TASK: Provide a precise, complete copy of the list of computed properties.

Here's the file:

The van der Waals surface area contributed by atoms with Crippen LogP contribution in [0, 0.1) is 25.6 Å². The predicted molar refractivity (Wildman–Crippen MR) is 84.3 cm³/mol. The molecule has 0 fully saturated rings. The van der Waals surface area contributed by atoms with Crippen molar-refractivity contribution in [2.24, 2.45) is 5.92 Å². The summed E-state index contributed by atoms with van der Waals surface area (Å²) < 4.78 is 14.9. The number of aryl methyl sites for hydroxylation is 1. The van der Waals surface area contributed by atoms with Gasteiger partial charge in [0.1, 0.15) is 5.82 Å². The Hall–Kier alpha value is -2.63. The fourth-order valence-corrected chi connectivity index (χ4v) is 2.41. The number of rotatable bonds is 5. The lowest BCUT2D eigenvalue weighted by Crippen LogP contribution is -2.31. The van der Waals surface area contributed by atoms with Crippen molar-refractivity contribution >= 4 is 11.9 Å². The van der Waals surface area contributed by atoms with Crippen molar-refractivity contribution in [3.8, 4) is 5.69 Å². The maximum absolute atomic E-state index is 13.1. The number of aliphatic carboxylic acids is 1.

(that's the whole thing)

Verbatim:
The van der Waals surface area contributed by atoms with Crippen LogP contribution in [0, 0.1) is 25.6 Å². The predicted molar refractivity (Wildman–Crippen MR) is 84.3 cm³/mol. The molecule has 0 fully saturated rings. The van der Waals surface area contributed by atoms with Crippen molar-refractivity contribution in [2.24, 2.45) is 5.92 Å². The summed E-state index contributed by atoms with van der Waals surface area (Å²) < 4.78 is 14.9. The number of aryl methyl sites for hydroxylation is 1. The van der Waals surface area contributed by atoms with Gasteiger partial charge in [0.1, 0.15) is 5.82 Å². The Hall–Kier alpha value is -2.63. The fourth-order valence-corrected chi connectivity index (χ4v) is 2.41. The number of rotatable bonds is 5. The lowest BCUT2D eigenvalue weighted by Crippen LogP contribution is -2.31. The van der Waals surface area contributed by atoms with Crippen molar-refractivity contribution >= 4 is 11.9 Å². The van der Waals surface area contributed by atoms with Crippen molar-refractivity contribution in [3.8, 4) is 5.69 Å². The maximum absolute atomic E-state index is 13.1. The number of aliphatic carboxylic acids is 1.